How bad have things gotten between Israel and the United States? Yesterday’s nasty exchange between the two countries in which President Obama turned down a request for a meeting with Israeli Prime Minister Netanyahu showed that the problem has now escalated from a simmering, longstanding argument about the peace process to a full-blown feud. The White House did some damage control and reportedly the two men spoke at length last night. But anyone who thinks that will resolve their differences hasn’t been paying attention to the unhealthy dynamic that has been festering since the two both came into office in early 2009.
The two have sniped and carped at each other for most of the past four years. But the decision of much of the mainstream media, including some journalists in Israel, to characterize this as being a personal dispute is a mistake. Though there’s no question that the two don’t like each other, what is at play here isn’t merely a brawl between two overachieving powerful men who like to have their own way and don’t care much for those who contradict them. Their quarrel is primarily about serious policy differences that represent a fundamental disagreement about the alliance between the two nations and Israel’s place in the world. Obama’s stubborn refusal to treat the nuclear peril from Iran as an existential threat that must be met expeditiously can’t be put down to personal antipathy. Nor is Netanyahu’s refusal to accept Obama’s lip service to the question as an adequate response a function of his surly temperament. Though the personality conflict has aggravated the squabble, it would exist and probably be just as dangerous even if the two were thoroughly compatible.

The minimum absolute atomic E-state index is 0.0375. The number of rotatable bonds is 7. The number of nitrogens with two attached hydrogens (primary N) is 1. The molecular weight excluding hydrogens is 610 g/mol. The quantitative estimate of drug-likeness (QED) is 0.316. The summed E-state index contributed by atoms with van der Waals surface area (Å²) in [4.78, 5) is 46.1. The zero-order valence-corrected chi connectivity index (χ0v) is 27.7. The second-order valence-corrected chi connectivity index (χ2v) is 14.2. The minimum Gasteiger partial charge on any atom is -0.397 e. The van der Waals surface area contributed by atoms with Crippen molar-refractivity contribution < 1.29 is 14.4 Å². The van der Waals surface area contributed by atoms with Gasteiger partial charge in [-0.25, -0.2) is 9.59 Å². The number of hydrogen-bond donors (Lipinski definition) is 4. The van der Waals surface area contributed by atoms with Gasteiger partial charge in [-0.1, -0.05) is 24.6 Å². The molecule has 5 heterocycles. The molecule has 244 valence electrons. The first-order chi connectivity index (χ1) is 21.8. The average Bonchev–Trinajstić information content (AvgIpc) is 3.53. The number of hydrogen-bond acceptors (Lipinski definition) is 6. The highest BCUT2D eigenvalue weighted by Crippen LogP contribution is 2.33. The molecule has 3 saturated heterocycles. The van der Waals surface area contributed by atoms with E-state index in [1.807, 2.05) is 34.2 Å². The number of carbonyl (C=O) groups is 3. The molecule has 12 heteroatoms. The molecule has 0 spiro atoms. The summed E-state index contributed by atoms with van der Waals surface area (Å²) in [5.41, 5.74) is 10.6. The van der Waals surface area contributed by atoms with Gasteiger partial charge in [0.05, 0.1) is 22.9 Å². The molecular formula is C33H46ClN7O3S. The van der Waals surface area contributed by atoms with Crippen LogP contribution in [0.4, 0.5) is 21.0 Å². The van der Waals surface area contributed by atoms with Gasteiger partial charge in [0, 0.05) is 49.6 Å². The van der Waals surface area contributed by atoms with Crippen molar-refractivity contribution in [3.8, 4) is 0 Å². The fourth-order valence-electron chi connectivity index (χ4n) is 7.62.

That Obama can’t stand Netanyahu is not in dispute. We didn’t really need the president’s “hot mic